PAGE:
IEA: Panama Canal congestion to slow US-Asia LNG trade

Feb. 13, 2024

In 2023, the number of US LNG cargoes passing through the Panama Canal declined sharply, particularly in the second quarter (down 16% year-on-year), in favor of alternative routes via the Suez Canal or the Cape of Good Hope, according to the International Energy Agency (IEA). Persistent congestion and diversions could lead to longer journeys, a shortage of available vessels and, consequently, higher shipping rates. This situation could be exacerbated in 2024 as LNG ships face security risks in the Middle East.

As a result of a severe drought, the Panama Canal Authority (PCA) implemented drought restrictions multiple times throughout 2023, particularly impacting vessels like LNG carriers. These measures are part of a broader initiative to conserve water resources. The Gatun Lake reservoir, which supplies water to the canal, has been experiencing a rapid decline in its water level and reached a record low last summer. Drought is expected to worsen due to the influence of the El Niño weather pattern until at least spring 2024.

While these restrictions do not directly impede LNG trade, they can contribute to heightened traffic congestion and potential delays, according to IEA. Under normal circumstances, LNG tankers anticipate a 2 to 3-day waiting period when transiting through the Panama Canal. However, in 2023, waiting times increased significantly, averaging around 15 days as of mid-December for unreserved slots.

LNG tanker operators can secure a transit slot through the Panama Canal’s Transit Reservation Booking System, either through advance bookings or participation in slot auctions. For those who booked in advance, the estimated transit fee for an LNG carrier with a cargo capacity of 170,000 cubic meters (cu m) was $600,000-700,000. For shippers who participated in slot auctions, they face risks of increased costs and unpredictability.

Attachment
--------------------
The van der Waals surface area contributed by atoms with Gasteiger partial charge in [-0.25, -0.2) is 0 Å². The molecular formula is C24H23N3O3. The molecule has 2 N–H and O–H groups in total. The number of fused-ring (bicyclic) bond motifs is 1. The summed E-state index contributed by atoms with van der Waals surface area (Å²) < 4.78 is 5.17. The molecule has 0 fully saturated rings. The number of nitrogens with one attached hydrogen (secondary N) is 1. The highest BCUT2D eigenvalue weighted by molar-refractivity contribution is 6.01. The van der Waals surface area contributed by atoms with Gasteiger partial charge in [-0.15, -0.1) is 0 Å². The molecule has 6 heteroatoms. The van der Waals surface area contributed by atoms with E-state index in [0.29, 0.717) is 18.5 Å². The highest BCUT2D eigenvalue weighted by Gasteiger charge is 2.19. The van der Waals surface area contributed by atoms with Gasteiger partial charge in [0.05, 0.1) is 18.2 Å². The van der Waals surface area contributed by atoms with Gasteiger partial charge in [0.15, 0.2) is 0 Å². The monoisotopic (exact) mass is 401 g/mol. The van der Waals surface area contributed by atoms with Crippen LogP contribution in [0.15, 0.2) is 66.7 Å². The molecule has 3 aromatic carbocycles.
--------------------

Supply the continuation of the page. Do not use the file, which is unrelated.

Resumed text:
“In principle, alternative routes, while longer, provide certainty in scheduling and avoid delays due to congestion on the Panama Canal. For instance, from the US Gulf of Mexico, the journey to Japan via the Suez Canal takes a little over a month, and Africa’s Cape of Good Hope route is about 40 days, compared to just over 20 days via the Panama Canal,” IEA said.

Based on shipping data, LNG shipments traveling eastbound through the Suez Canal constituted about 4% (equivalent to 21 billion cu m) of the global LNG trade in 2023. A significant portion of these eastward-bound shipments, exceeding 50%, comprised deliveries from the US destined for markets in Asia and the Middle East.

In October 2023, to encourage shippers to use its route rather than the Panama Canal, the Suez Canal Authority (SCA) implemented a staggered discount system for LNG tankers sailing from the US Gulf of Mexico to ports east of Egypt, with reductions on canal tolls ranging from 30% for destinations west of Kochi in India, to 70% for Singapore and beyond. However, Suez Canal transit fees for LNG carriers will be subject to a 15% increase in 2024.

More importantly, LNG ships now face security risks in the Middle East. The rising number of attacks in the Red Sea have heightened maritime security risks and driven up regional insurance costs. An increasing number of LNG ships are altering their Middle East transit routes. Should transit through the Suez Canal become unavailable, it would result in longer shipping distances and exert upward pressure on spot LNG charter rates, IEA said.